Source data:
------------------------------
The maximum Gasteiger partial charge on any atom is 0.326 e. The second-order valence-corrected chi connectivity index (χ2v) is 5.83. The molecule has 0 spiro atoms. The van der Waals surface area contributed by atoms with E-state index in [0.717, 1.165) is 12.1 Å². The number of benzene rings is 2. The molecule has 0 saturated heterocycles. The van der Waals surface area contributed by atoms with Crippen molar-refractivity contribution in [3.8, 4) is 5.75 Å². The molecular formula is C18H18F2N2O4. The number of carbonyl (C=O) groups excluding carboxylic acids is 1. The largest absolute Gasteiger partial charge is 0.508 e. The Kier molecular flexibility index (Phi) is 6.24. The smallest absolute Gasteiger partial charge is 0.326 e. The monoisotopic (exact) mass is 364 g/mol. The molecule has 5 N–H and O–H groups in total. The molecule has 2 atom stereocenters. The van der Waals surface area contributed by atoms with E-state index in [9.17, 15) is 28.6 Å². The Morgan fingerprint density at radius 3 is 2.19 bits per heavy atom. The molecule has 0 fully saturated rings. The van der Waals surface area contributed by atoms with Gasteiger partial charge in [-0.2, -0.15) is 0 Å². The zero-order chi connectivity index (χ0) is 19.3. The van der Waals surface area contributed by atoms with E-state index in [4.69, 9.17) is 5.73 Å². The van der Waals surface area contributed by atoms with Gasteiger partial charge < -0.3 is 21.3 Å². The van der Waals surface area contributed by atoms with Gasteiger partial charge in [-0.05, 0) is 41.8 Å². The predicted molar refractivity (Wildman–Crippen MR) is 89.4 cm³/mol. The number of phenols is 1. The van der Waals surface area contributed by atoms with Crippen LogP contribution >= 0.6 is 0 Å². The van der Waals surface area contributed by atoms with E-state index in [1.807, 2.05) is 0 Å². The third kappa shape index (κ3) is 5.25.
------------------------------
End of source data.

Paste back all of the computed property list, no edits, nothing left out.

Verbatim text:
The maximum Gasteiger partial charge on any atom is 0.326 e. The second-order valence-corrected chi connectivity index (χ2v) is 5.83. The molecule has 0 spiro atoms. The van der Waals surface area contributed by atoms with E-state index in [0.717, 1.165) is 12.1 Å². The number of benzene rings is 2. The molecule has 0 saturated heterocycles. The van der Waals surface area contributed by atoms with Crippen molar-refractivity contribution in [3.8, 4) is 5.75 Å². The molecular formula is C18H18F2N2O4. The number of carbonyl (C=O) groups excluding carboxylic acids is 1. The largest absolute Gasteiger partial charge is 0.508 e. The Kier molecular flexibility index (Phi) is 6.24. The smallest absolute Gasteiger partial charge is 0.326 e. The monoisotopic (exact) mass is 364 g/mol. The molecule has 5 N–H and O–H groups in total. The molecule has 2 atom stereocenters. The van der Waals surface area contributed by atoms with E-state index in [9.17, 15) is 28.6 Å². The Morgan fingerprint density at radius 3 is 2.19 bits per heavy atom. The molecule has 0 fully saturated rings. The van der Waals surface area contributed by atoms with Gasteiger partial charge in [-0.2, -0.15) is 0 Å². The zero-order chi connectivity index (χ0) is 19.3. The van der Waals surface area contributed by atoms with E-state index in [4.69, 9.17) is 5.73 Å². The van der Waals surface area contributed by atoms with Gasteiger partial charge < -0.3 is 21.3 Å². The van der Waals surface area contributed by atoms with Gasteiger partial charge in [-0.05, 0) is 41.8 Å². The predicted molar refractivity (Wildman–Crippen MR) is 89.4 cm³/mol. The number of phenols is 1. The van der Waals surface area contributed by atoms with Crippen LogP contribution >= 0.6 is 0 Å². The van der Waals surface area contributed by atoms with E-state index in [1.807, 2.05) is 0 Å². The third kappa shape index (κ3) is 5.25.